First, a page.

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Harry Shearer Files $125 Million Spinal Tap Royalties Lawsuit, Claims He’s Earned Just $200 on the Cult Film

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Everett

Comedy legend Harry Shearer filed a $125 million lawsuit on Monday alleging that he’s been cheated out of royalties earned by This Is Spinal Tap, the 1984 classic he co-created with fellow stars Christopher Guest, Michael McKean, and director Rob Reiner.

In the three decades since its release, the film has become part of the fabric of popular culture, introducing numerous catchphrases into the popular lexicon — most notably the extra-loud guitar amplifiers that “go to 11,” an oft-quoted line uttered by bands across the globe. What’s more, it did much to popularize the “mockumentary” film genre. But despite This Is Spinal Tap‘s long-term appeal, Shearer, 72, claims to have earned just $81 in merchandising income and $98 in musical sales income from the film.

The suit, filed in a Los Angeles federal court, was leveled at the French corporation Vivendi S.A., which controls the rights to the film, as well as its subsidiary, StudioCanal. Shearer claims that Vivendi and StudioCanal have denied him millions of dollars in profit due to fraudulent or negligent bookkeeping. In addition to the financial compensation, he is also seeking to control the copyright to the band name, and that of his character in the film, bassist Derek Smalls.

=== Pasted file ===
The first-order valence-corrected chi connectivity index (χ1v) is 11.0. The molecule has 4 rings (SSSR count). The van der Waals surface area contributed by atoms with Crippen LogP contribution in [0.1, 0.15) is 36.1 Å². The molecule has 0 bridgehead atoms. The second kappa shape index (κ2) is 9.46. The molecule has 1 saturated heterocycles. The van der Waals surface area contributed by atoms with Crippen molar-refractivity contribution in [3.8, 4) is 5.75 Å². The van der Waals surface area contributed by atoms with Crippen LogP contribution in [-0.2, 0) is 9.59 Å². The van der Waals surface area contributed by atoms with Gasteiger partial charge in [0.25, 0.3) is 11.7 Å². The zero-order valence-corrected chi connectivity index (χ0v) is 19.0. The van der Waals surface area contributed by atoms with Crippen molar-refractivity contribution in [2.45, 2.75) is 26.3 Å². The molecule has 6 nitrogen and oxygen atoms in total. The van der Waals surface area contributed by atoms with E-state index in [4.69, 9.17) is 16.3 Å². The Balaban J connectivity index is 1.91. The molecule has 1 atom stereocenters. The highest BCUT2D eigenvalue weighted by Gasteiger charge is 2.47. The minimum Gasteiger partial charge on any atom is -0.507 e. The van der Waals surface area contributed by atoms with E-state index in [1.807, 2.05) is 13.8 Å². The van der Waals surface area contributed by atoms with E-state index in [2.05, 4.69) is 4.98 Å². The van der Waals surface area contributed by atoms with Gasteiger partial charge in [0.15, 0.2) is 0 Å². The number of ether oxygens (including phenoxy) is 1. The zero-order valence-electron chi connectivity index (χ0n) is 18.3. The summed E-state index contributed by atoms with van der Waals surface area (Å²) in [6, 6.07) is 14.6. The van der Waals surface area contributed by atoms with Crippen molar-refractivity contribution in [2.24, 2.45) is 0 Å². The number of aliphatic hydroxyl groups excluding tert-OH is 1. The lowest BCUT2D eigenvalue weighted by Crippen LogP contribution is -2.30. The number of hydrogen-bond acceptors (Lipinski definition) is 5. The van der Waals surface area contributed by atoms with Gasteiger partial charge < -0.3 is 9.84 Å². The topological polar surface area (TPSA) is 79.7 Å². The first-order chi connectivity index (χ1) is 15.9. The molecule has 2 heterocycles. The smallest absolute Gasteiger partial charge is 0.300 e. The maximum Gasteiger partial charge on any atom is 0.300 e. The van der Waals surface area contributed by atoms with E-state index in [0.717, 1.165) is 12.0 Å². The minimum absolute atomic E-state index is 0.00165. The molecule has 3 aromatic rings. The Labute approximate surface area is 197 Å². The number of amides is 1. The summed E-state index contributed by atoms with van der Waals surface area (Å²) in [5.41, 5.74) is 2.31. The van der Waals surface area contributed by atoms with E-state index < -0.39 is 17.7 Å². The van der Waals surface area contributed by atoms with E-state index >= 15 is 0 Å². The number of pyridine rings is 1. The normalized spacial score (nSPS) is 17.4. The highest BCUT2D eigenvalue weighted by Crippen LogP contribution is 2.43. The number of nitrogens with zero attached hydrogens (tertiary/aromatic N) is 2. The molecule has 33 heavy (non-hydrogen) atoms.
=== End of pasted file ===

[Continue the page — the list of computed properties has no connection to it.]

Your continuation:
Shearer addressed the controversy on his newly launched website, Fairness Rocks, which boasts an enormous volume of information relative to his legal plight. “This U.S. legal complaint is important for all creators and artists,” the message on the landing page reads. “Popular music and films make huge money for rights-owning corporations. Yet, too often, the artists and creators get a raw deal from exploitation of their talent. I want to help rebalance this equation.”

“Filing a claim like this one is neither fun nor easy,” he continues in a video posted to the site. He goes on to say that he approached Vivendi S.A. in 2013 with accounting questions, only to be told the film simply wasn’t profitable. “I think it’s important to challenge the status quo, not just for myself but I hope for all my fellow artists, musicians and creators.”

This is not the first time Shearer has taken a hard line in contract disputes. In 2015 he threatened to leave his longtime job on The Simpsons (where he voices 23 characters). “There were rumors that Shearer was delaying proceedings [on production of the show’s 27th and 28th seasons] by refusing to put pen to paper because of a new deal concerning merchandising rights,” Empire reported at the time. Ultimately an agreeable conclusion was reached and he stayed with the series.